Nucor teammates do not need to have a college degree.

“One of the things about Nucor is there is a lot of on-the-job training,” said Murphy. “There are a lot of skills which are transferable from other industries.”

That training has led to a great track record on safety.

“I feel like the way we show we care for each other is the way we keep each other safe,” said Murphy. “Nucor cares about its people. Nucor cares about how we manage and engage with our team. It is a family environment.”

Nucor first laid its foundation in North Carolina in 1966, when the company set up its headquarters in Charlotte. In the decades since then, Nucor has grown into the largest steel producer in the United States and the largest recycler of any material in the Western Hemisphere and one of the top-five recyclers in the world.

In addition to its Hertford County facility, Nucor operates 25 additional steel mills (all located in the U.S.), that produce more than one-quarter of America’s raw steel using scrap metal as that primary raw material.

And Nucor isn’t stopping there, as it has more great things in store for North Carolina.

Nucor is currently in the process of building a new $350 million steelmaking facility in Lexington, which by the beginning of 2025, will create 200 new manufacturing jobs and produce rebar to be used for the construction of roads, bridges, buildings, other critical infrastructure in the South Atlantic Region. The rebar made in Davidson County will have nearly 100% recycled content and will be 100% recyclable at its end of life – making it one of the most sustainable steel products in the world.

“We’re so proud of the manufacturers in North Carolina,” said Salamido. “They’re the backbone of communities all across our state.”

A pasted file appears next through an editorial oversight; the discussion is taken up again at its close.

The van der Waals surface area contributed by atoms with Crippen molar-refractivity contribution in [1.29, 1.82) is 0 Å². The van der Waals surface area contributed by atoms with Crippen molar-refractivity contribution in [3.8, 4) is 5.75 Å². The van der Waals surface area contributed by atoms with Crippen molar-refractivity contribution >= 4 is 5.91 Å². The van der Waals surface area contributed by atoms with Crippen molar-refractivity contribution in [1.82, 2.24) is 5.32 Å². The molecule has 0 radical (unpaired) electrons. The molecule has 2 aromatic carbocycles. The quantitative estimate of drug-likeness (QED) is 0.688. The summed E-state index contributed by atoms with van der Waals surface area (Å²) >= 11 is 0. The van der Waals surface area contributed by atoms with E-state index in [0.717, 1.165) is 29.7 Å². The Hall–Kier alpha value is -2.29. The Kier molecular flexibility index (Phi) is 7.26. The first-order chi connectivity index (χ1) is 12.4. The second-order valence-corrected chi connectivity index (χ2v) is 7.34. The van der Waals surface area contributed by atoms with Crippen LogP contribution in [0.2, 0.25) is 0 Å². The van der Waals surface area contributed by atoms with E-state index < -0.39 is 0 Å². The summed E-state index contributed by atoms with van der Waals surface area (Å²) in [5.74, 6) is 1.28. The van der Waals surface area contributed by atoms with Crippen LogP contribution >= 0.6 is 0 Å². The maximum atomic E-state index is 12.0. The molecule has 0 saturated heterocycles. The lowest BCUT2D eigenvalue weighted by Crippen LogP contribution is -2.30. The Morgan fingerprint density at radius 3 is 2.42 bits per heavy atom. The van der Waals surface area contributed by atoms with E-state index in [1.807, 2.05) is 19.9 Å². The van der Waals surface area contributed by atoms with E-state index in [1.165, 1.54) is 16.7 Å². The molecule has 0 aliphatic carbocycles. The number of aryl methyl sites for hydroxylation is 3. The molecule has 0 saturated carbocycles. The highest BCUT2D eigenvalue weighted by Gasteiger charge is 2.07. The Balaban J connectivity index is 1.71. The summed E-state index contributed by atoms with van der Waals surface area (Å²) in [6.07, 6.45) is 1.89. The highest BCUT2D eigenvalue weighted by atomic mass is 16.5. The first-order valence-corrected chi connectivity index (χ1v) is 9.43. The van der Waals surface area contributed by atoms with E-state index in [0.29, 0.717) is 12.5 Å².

Salamido added that seeing Nucor’s Hertford County mill in person provides invaluable perspective.

“We can talk from very specific experience now about what this means and why there need to be regulations that are fair, that are understood, why the permitting process needs to be modernized, why we need to make sure we stay competitive,” he said.

As successful as N.C. manufacturing has been, there is more work to be done.

“In just having conversations with some of the NC Chamber representatives today, we recognize how important their presence is for just helping with some of the mechanics for how you do business in the state,” said Murphy. “Permitting, regulatory issues, resources, and then also the communication, getting the word out about some of the things that Nucor can bring to the table so that they can get the right people at the right table at the right times.”

Salamido agreed, saying, “We can get everything else right, but unless our education, public and private, and our workforce systems and our training systems are all aligned and are driven by data in communities and regions to what those need, then we’re not going to be as competitive.”

But, for a state competing to be named the Best State for Business by CNBC for the third year in a row, that future for manufacturing sure does look bright.

Learn more about the NC Manufacturing Tour